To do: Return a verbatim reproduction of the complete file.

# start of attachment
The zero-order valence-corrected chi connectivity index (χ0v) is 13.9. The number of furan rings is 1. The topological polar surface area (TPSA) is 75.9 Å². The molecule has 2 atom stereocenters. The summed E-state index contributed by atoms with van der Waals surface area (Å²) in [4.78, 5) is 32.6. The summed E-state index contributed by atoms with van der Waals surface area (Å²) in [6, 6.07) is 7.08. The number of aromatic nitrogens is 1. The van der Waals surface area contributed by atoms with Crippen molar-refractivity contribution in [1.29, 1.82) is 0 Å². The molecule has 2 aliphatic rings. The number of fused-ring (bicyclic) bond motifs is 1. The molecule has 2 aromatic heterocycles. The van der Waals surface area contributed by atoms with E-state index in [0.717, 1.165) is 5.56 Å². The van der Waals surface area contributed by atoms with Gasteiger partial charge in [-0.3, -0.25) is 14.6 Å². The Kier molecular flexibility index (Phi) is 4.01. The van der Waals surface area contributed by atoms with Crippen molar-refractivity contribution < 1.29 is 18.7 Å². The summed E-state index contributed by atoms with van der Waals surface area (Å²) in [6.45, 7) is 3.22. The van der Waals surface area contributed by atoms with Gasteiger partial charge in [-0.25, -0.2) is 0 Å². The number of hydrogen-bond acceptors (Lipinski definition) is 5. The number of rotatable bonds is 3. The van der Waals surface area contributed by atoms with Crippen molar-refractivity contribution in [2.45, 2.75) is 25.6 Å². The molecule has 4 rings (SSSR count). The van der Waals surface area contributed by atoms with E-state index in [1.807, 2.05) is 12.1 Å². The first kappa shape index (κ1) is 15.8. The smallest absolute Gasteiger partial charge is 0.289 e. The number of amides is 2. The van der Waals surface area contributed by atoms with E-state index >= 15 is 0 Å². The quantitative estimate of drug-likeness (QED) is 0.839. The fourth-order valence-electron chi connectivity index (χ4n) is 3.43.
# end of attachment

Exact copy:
The zero-order valence-corrected chi connectivity index (χ0v) is 13.9. The number of furan rings is 1. The topological polar surface area (TPSA) is 75.9 Å². The molecule has 2 atom stereocenters. The summed E-state index contributed by atoms with van der Waals surface area (Å²) in [4.78, 5) is 32.6. The summed E-state index contributed by atoms with van der Waals surface area (Å²) in [6, 6.07) is 7.08. The number of aromatic nitrogens is 1. The van der Waals surface area contributed by atoms with Crippen molar-refractivity contribution in [1.29, 1.82) is 0 Å². The molecule has 2 aliphatic rings. The number of fused-ring (bicyclic) bond motifs is 1. The molecule has 2 aromatic heterocycles. The van der Waals surface area contributed by atoms with E-state index in [0.717, 1.165) is 5.56 Å². The van der Waals surface area contributed by atoms with Gasteiger partial charge in [-0.3, -0.25) is 14.6 Å². The Kier molecular flexibility index (Phi) is 4.01. The van der Waals surface area contributed by atoms with Crippen molar-refractivity contribution < 1.29 is 18.7 Å². The summed E-state index contributed by atoms with van der Waals surface area (Å²) in [6.45, 7) is 3.22. The van der Waals surface area contributed by atoms with Gasteiger partial charge in [-0.25, -0.2) is 0 Å². The number of hydrogen-bond acceptors (Lipinski definition) is 5. The number of rotatable bonds is 3. The van der Waals surface area contributed by atoms with Crippen molar-refractivity contribution in [2.45, 2.75) is 25.6 Å². The molecule has 4 rings (SSSR count). The van der Waals surface area contributed by atoms with E-state index in [1.807, 2.05) is 12.1 Å². The first kappa shape index (κ1) is 15.8. The smallest absolute Gasteiger partial charge is 0.289 e. The number of amides is 2. The van der Waals surface area contributed by atoms with E-state index >= 15 is 0 Å². The quantitative estimate of drug-likeness (QED) is 0.839. The fourth-order valence-electron chi connectivity index (χ4n) is 3.43.